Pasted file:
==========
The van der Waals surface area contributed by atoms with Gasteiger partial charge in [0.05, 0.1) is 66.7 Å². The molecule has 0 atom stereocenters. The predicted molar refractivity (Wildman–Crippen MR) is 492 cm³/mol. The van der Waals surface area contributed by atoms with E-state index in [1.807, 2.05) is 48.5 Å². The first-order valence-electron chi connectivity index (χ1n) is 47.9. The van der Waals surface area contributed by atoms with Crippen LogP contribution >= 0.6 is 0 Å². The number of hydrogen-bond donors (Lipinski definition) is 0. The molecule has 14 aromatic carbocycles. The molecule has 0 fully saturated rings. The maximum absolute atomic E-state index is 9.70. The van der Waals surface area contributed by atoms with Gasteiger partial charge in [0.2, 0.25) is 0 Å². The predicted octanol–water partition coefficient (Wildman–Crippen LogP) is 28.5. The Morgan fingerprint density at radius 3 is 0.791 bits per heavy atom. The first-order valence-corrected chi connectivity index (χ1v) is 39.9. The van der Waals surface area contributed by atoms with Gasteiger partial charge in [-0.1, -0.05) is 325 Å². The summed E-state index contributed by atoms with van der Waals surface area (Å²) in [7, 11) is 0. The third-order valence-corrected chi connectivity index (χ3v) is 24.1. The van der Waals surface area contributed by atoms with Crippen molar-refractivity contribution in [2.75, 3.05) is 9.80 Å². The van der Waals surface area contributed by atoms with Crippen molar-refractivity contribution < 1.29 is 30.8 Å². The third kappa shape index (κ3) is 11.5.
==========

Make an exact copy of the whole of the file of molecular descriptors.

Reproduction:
The van der Waals surface area contributed by atoms with Gasteiger partial charge in [0.05, 0.1) is 66.7 Å². The molecule has 0 atom stereocenters. The predicted molar refractivity (Wildman–Crippen MR) is 492 cm³/mol. The van der Waals surface area contributed by atoms with E-state index in [1.807, 2.05) is 48.5 Å². The first-order valence-electron chi connectivity index (χ1n) is 47.9. The van der Waals surface area contributed by atoms with Crippen LogP contribution >= 0.6 is 0 Å². The number of hydrogen-bond donors (Lipinski definition) is 0. The molecule has 14 aromatic carbocycles. The molecule has 0 fully saturated rings. The maximum absolute atomic E-state index is 9.70. The van der Waals surface area contributed by atoms with Gasteiger partial charge in [0.2, 0.25) is 0 Å². The predicted octanol–water partition coefficient (Wildman–Crippen LogP) is 28.5. The Morgan fingerprint density at radius 3 is 0.791 bits per heavy atom. The first-order valence-corrected chi connectivity index (χ1v) is 39.9. The van der Waals surface area contributed by atoms with Gasteiger partial charge in [-0.1, -0.05) is 325 Å². The summed E-state index contributed by atoms with van der Waals surface area (Å²) in [7, 11) is 0. The third-order valence-corrected chi connectivity index (χ3v) is 24.1. The van der Waals surface area contributed by atoms with Crippen molar-refractivity contribution in [2.75, 3.05) is 9.80 Å². The van der Waals surface area contributed by atoms with Crippen molar-refractivity contribution < 1.29 is 30.8 Å². The third kappa shape index (κ3) is 11.5.